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RUSSIA and Hollywood
This post is an experiment in typography. Today a Stanford expert told me that Times New Roman was fine for books, but not for computer screens. He recommended Verdana, so as a trial I am sending this post in that font, bold. Please tell me if you think it is better than Times New Roman. John Gale calls our attention to a new book on Russia, Mark Taplin, Open Lands: Travels Through Russia's Once Forbidden Places. Here is an extract on Hollywood's contribution to Russian reform:
"When the USSR dissolved itself and vast forbidden land areas were opened to travel, former Foreign Service officer Mark Taplin undertook a long journey into these lands long hidden from non-Russian eyes. Here's one glimpse of what he saw: "The Hotel Sukhona was, in a manner of speaking, mobbed. Milling about in its lobby, which was equipped with two ragamuffin lounge chairs and a plastic palm, were clusters of toughs in different sizes and shapes, all sharing the hungry unscrupulous look of the modern Russian trader. There was something unmistakable about them; perhaps it was the no-name-brand tracksuits, the hefty gym bags, the gold watches, the insistent leitmotif of unshaven coolness. Here was Hollywood's contribution to Russian reform. Somehow, young Russians on the make had confused the image of sleazy drug maven with that of yuppie entrepreneur.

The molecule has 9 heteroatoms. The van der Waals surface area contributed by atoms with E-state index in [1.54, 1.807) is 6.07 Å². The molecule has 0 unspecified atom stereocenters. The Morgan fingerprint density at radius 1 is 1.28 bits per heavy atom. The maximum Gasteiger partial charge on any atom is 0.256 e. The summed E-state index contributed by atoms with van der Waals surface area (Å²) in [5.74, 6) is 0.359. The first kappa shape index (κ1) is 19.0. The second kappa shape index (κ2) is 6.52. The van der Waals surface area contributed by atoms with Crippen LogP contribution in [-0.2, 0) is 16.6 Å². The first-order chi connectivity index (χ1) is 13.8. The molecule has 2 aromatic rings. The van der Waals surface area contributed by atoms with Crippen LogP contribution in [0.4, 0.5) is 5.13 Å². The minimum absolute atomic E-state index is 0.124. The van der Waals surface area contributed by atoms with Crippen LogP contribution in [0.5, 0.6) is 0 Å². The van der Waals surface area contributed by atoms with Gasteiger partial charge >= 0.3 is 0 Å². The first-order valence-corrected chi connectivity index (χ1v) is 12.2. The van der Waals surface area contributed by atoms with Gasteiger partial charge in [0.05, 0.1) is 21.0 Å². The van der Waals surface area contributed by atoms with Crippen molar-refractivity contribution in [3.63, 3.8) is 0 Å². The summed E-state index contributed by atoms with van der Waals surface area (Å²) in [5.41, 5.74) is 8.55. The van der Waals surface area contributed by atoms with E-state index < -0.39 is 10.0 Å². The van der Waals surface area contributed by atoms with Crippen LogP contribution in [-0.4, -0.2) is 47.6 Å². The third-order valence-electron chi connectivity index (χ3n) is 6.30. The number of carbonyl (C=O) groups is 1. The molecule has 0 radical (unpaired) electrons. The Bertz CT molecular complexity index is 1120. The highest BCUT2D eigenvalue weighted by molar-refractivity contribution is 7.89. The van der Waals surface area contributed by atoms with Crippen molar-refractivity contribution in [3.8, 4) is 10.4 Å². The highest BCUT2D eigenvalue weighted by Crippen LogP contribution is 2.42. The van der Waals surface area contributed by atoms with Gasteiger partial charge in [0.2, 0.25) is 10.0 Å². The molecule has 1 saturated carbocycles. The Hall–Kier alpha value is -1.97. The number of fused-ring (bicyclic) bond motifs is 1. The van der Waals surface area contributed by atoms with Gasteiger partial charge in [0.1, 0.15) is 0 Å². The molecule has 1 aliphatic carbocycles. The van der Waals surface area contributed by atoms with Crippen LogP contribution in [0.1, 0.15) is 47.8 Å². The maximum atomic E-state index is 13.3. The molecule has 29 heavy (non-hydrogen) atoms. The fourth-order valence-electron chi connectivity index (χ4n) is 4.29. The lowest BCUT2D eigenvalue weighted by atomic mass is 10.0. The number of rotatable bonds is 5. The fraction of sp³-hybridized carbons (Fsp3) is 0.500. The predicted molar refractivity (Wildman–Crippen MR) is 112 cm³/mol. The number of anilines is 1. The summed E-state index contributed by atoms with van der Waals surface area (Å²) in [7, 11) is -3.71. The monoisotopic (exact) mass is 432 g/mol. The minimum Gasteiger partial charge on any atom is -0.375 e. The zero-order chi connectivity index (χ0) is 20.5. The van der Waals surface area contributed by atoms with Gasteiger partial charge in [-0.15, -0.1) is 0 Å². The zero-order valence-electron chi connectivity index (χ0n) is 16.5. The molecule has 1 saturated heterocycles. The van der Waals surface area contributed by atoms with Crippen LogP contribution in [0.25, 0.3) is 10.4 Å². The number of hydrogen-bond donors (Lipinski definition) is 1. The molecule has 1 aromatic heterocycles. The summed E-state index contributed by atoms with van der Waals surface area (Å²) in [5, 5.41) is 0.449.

I wondered why they could not help looking unsavory because, deep down, they felt that what they were doing was unsavory. For at least three generations, there had been no such thing as a respectable Russian businessman. To most of their countrymen, they were still 'spekulantiy,' speculators who made their way in the world by fleecing the common folk. Real, honest work was done in front of a steel furnace or on a factory floor. Manufacturing made a country strong; everything else was capitalist smoke and mirrors. The idea that profit could be justified by a middleman's effort to bring a product closer to the consumer, or to expand the range of goods available to the public, was little understood or appreciated, especially outside of the big cities. The average Russian felt in his or her bones that there was a natural, fair price for any given item. For many decades, the stilted prices of the state stores had served as the standard.To pay 'more' for a given product, even if it was never available before, was still, for many people, wrong. Unaccustomed to prices in the outside world and the mischief brought on by inflation, people were tearing their hair out over ten-cent loaves of bread and one-dollar bottles of vodka."
RH: I await your comments on the font and on the post.
Ronald Hilton - 5/2/03